The Illinois governor on Sunday set April 9 as the general election date for the open seat of former Democratic Rep. Jesse Jackson Jr.
Jackson resigned last month citing debilitating mental-health issues and under the cloud of a federal investigation.
Gov. Pat Quinn, a Democrat, said he wanted the special election to be April 9 to coincide with already scheduled municipal elections, in part as a cost-saving measure. However, he needed approval from the Democrat-controlled General Assembly.
Quinn has already scheduled Feb. 26 as the date for the primary election, which will likely decide the eventual winner, considering the state’s 2nd congressional district includes Chicago’s South Side and is heavily Democratic.
A wide open field of potential Democratic candidates has already emerged including prominent Chicago attorney Sam Adam Jr., Chicago Aldermen Sandi Jackson and Anthony Beale, Cook County Board President Toni Preckwinkle, and former Rep. Debbie Halvorson, who lost to Jackson in this year's primary.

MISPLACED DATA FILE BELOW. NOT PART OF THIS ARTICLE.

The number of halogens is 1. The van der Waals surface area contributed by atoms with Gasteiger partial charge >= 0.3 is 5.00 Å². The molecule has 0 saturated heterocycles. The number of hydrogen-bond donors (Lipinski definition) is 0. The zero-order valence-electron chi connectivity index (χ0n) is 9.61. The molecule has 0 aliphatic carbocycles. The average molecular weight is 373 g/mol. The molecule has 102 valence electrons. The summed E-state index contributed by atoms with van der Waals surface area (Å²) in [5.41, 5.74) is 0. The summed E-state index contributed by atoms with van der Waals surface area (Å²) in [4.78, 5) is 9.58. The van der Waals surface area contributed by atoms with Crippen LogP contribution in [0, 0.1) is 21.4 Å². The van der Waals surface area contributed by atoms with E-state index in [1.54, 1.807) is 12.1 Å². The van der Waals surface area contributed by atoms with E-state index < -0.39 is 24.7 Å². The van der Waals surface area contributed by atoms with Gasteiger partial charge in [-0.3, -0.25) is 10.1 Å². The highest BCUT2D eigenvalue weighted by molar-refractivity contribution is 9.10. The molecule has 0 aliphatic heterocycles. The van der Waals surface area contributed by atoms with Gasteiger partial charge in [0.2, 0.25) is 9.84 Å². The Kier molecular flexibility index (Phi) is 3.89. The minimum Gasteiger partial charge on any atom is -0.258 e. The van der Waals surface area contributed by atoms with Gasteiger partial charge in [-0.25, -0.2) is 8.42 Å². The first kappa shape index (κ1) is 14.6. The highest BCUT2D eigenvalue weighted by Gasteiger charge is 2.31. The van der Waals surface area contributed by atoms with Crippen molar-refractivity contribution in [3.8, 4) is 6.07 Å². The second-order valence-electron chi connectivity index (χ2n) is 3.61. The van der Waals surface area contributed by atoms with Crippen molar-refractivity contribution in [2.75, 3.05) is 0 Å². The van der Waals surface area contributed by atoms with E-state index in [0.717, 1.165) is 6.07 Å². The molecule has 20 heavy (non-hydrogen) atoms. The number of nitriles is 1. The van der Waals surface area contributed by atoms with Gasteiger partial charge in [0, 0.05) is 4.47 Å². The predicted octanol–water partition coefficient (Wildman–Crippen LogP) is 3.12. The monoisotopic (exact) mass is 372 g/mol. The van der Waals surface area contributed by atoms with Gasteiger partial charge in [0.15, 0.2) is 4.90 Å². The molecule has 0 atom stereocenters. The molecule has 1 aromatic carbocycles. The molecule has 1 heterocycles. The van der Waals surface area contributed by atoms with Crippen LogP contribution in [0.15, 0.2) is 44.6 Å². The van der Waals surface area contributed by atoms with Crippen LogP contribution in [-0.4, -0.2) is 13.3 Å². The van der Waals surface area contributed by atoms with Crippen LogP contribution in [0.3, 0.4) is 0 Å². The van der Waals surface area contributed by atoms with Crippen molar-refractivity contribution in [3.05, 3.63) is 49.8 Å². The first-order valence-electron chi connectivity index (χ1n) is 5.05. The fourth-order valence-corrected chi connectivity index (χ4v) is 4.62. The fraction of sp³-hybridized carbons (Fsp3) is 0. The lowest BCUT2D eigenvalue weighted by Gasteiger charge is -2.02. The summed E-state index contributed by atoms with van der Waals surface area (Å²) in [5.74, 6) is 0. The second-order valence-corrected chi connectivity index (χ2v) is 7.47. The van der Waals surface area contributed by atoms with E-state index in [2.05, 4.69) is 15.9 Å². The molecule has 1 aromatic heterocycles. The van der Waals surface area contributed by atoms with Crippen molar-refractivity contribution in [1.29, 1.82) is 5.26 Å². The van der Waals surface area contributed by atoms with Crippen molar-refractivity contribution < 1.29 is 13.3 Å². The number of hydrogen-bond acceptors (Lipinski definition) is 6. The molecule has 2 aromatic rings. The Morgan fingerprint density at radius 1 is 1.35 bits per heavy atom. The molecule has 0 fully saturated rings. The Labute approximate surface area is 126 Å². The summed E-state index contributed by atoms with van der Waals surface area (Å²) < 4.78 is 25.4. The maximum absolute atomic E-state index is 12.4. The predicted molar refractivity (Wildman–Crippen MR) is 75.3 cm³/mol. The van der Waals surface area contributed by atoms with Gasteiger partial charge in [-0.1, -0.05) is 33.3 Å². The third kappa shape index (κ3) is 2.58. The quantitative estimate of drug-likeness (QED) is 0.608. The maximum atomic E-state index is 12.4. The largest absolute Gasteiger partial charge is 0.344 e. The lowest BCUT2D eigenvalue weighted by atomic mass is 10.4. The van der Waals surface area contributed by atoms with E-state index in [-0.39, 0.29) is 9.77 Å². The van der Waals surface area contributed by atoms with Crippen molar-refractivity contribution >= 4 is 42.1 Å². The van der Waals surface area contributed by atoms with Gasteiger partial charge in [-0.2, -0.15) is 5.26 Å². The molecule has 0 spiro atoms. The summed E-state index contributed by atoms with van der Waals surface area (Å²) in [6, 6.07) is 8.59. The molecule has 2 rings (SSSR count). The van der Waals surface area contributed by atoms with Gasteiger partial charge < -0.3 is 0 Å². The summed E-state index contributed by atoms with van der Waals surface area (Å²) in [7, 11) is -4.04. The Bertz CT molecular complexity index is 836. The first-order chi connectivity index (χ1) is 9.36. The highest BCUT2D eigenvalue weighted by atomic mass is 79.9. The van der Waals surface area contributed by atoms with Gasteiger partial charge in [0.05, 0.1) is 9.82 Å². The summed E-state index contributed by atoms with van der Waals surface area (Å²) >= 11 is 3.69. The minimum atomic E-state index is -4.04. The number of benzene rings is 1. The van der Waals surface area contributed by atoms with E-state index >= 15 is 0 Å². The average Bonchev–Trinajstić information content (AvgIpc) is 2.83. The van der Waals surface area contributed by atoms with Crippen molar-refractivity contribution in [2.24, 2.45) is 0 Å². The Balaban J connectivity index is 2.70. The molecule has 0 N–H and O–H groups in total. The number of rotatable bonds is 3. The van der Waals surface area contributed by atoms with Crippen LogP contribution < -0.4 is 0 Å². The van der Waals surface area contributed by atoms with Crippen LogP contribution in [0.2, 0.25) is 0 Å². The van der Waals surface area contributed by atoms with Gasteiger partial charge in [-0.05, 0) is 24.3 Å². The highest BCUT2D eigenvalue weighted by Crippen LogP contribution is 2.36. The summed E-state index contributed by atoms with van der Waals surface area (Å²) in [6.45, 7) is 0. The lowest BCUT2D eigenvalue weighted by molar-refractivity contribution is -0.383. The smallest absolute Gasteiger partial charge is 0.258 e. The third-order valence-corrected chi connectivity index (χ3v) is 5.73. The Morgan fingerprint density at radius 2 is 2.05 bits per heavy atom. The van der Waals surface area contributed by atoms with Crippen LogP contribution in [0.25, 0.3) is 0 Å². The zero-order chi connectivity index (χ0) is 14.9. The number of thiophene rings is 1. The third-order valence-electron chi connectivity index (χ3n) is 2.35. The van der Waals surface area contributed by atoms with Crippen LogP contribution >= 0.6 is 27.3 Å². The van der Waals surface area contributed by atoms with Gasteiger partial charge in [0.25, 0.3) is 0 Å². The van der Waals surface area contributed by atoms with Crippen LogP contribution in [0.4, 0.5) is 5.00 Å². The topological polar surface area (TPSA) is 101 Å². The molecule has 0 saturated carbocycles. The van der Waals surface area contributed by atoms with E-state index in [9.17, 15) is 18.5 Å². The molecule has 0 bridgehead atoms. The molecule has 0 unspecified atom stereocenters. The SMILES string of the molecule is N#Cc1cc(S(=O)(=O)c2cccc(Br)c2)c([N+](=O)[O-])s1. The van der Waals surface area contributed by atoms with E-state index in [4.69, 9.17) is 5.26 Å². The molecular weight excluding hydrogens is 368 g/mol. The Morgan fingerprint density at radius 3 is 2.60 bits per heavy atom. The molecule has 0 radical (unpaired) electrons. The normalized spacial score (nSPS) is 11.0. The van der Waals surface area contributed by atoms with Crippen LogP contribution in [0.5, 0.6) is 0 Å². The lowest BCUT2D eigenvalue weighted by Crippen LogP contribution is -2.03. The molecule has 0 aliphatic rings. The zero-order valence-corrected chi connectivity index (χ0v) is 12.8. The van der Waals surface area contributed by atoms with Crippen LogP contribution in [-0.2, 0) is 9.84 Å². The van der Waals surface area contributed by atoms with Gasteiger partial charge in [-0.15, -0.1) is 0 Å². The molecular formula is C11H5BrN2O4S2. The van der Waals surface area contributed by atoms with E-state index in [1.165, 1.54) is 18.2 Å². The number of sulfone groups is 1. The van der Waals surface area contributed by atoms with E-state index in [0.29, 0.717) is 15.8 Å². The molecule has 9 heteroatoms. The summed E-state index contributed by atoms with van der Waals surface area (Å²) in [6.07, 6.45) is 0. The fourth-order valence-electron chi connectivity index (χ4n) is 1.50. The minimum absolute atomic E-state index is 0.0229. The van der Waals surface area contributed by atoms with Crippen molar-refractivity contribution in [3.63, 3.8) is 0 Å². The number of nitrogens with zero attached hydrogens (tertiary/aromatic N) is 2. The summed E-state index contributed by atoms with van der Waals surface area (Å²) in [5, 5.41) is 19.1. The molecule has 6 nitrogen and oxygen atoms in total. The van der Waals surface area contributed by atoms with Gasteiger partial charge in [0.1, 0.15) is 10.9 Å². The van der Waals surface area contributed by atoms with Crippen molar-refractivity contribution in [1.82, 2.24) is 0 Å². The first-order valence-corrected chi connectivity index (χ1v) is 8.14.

Jackson's health issues became public after he left Capitol Hill unannounced in June, then news trickled out weeks later he was seeking treatment for bipolar disorder, including treatment at the Mayo Clinic in Rochester, Minn.
The House Ethics Committee had already been investigating the 10-term congressman for his political dealings with imprisoned ex-Illinois Gov. Rod Blagojevich. And more recently, Jackson became the focus of a federal probe on the possible misuse of campaign funds, reportedly to decorate his Washington home.
The 47-year-old Jackson, son of civil rights leader Jesse Jackson, acknowledged his health and legal problems in his Nov. 21 resignation letter.
"As my health has deteriorated, my ability to serve the constituents of my district has continued to diminish,” he wrote. “I am aware of the ongoing federal investigation into my activities and I am doing my best to address the situation responsibly.”